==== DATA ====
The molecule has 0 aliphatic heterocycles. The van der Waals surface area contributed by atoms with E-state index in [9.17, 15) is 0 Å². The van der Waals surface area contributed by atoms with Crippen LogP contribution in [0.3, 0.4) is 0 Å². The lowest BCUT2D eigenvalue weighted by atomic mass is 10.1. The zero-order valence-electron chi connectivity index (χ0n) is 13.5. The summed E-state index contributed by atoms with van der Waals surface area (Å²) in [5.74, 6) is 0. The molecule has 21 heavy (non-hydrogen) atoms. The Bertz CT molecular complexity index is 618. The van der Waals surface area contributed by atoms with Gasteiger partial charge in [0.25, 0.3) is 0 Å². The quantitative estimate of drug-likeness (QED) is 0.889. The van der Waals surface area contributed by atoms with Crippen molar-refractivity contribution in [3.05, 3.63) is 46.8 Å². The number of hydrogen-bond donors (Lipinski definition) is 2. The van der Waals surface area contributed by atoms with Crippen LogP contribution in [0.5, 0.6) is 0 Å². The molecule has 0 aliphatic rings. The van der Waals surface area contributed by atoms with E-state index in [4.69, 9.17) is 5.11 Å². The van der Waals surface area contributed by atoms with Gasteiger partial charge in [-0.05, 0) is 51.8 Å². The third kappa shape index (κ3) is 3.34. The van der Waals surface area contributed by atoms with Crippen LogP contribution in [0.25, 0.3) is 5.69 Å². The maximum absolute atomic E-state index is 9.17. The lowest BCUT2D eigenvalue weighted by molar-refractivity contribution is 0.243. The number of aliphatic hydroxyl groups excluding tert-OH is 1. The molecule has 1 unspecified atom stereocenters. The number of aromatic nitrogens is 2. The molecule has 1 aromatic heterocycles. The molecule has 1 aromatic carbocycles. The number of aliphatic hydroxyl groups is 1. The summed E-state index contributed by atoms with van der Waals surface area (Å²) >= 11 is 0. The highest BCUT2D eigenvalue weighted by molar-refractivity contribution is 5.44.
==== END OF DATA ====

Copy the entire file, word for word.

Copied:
The molecule has 0 aliphatic heterocycles. The van der Waals surface area contributed by atoms with E-state index in [9.17, 15) is 0 Å². The van der Waals surface area contributed by atoms with Crippen LogP contribution in [0.3, 0.4) is 0 Å². The lowest BCUT2D eigenvalue weighted by atomic mass is 10.1. The zero-order valence-electron chi connectivity index (χ0n) is 13.5. The summed E-state index contributed by atoms with van der Waals surface area (Å²) in [5.74, 6) is 0. The molecule has 21 heavy (non-hydrogen) atoms. The Bertz CT molecular complexity index is 618. The van der Waals surface area contributed by atoms with Gasteiger partial charge in [0.25, 0.3) is 0 Å². The quantitative estimate of drug-likeness (QED) is 0.889. The van der Waals surface area contributed by atoms with Crippen molar-refractivity contribution in [3.05, 3.63) is 46.8 Å². The number of hydrogen-bond donors (Lipinski definition) is 2. The van der Waals surface area contributed by atoms with Crippen LogP contribution in [0.5, 0.6) is 0 Å². The molecule has 0 aliphatic rings. The van der Waals surface area contributed by atoms with E-state index in [4.69, 9.17) is 5.11 Å². The van der Waals surface area contributed by atoms with Gasteiger partial charge in [-0.05, 0) is 51.8 Å². The third kappa shape index (κ3) is 3.34. The van der Waals surface area contributed by atoms with Crippen LogP contribution in [0.25, 0.3) is 5.69 Å². The maximum absolute atomic E-state index is 9.17. The lowest BCUT2D eigenvalue weighted by molar-refractivity contribution is 0.243. The number of aliphatic hydroxyl groups excluding tert-OH is 1. The molecule has 1 unspecified atom stereocenters. The number of aromatic nitrogens is 2. The molecule has 1 aromatic heterocycles. The molecule has 1 aromatic carbocycles. The number of aliphatic hydroxyl groups is 1. The summed E-state index contributed by atoms with van der Waals surface area (Å²) >= 11 is 0. The highest BCUT2D eigenvalue weighted by molar-refractivity contribution is 5.44.